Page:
Convert Records To CDs

This guide requires you to have software suitable for the creation of audio CDs, such as Adobe Audition 2.0.

Before starting, you will need to connect your tape player or turntable to your computers's sound card "line" [blue] input (not microphone [red]) and set your Windows Volume Control so that your recording input is selected. This is usually "Line In", but can also be called "Analog Mix" depending on your sound card. You may need to slide the input volume level slider up or down to prevent clipping. You may also need to purchase a pre-amp for your turntable if it does not have a line-level output. A "phono out" signal will not be strong enough for your sound card's line input.

Open a new document

Open a new document with CD specifications.

Sample Rate: 44100

Channels: Stereo

Resolution: 16-bit

Set the time scale

Before recording, set some important timeline settings. Switch the time format to Compact Disc 75 fps.

Set snapping off

Then get into snapping and make sure the only item turned on is Snap to Markers.

Record the album

Click the record button, then start playing the A side of your album. If your volume control is set correctly, you should see the sound being recorded. Record the entire A side of your album, then you can hit the pause button while you flip the record over. Then click pause again to continue recording and start playing the B side.

Monitor clipping levels

If you see the red clipping indicators while recording the album, you must turn down the input levels in your Volume Control so that clipping does not occur. It is ideal for your input levels to hover somewhere around -6 dB. This way, if there is a loud passage within the music, it will most likely not exceed 0 dB. If it does, turn down your input levels and start recording again. Clipping is very bad in the digital world. Very bad indeed.

Delete extraneous recording

When you're finished recording, there will be extra recorded material that you don't want in the beginning, between sides A and B, and at the end of the recording.

You will want to get rid of it.

Locate the beginning of the first song. Zoom in horizontally and vertically if you have to in order to locate the beginning.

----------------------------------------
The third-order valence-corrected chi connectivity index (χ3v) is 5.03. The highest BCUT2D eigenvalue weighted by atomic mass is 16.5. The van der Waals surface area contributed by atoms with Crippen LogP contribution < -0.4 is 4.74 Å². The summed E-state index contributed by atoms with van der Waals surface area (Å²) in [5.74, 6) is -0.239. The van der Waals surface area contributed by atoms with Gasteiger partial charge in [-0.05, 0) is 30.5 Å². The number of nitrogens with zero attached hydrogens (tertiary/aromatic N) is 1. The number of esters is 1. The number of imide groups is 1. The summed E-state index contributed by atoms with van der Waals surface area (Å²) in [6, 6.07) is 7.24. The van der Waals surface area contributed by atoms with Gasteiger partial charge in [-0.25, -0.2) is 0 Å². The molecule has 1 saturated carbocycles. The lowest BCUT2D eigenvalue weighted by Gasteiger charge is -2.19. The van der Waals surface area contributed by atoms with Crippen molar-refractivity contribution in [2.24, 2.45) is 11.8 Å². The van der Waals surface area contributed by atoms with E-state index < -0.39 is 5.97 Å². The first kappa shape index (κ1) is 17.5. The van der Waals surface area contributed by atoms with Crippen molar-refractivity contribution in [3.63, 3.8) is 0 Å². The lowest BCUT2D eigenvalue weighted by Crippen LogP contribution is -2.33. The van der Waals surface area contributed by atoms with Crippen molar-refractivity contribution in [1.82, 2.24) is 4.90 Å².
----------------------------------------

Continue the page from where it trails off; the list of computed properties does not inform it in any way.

Select about 10 frames of silence before the beginning of the sound.

Then, press the left arrow. It will move the cursor to the beginning of the selection.

Then press Shift-Home. It will select everything from the cursor to the beginning of the file.

NOTE: "What's with the 10 frames?" you may ask. This is a personal preference of mine, actually. Some of my CD players couldn't play sound that was right at the beginning of a track, so I've developed this habit of leaving a little "extra" at the beginning of the track so the sound doesn't get cut off. It's likely that most newer CD players don't have this problem, but I still leave a little extra for some breathing space.

Now that you have this extra recorded material selected, press the Delete key to remove it.

Now do the same thing with the recording at the end of the file. This may be trickier because most songs fade out, so make sure you don't cut too close to the actual song. Instead of 10 frames, you can select one or two seconds beyond the end of the song to be safe. Similarly, click the right-arrow to move your cursor to the right edge of your selection. Then press Shift-End to select the recording you want to delete. Then press the Delete key.

Now there's just the extra material between sides A and B.

You can observe the duration of silence between the other tracks within the album and try to approximate that duration. In any case, be sure to zoom in close enough so that you aren't deleting a chunk of the actual song(s). Once you are satisfied with the selection, hit the Delete key to get rid of it.

In this example, I left 10 frames of silence before the beginning of the song on the right (beginning of the B side), and about 2 seconds of silence after the end of the song on the left (end of the A side).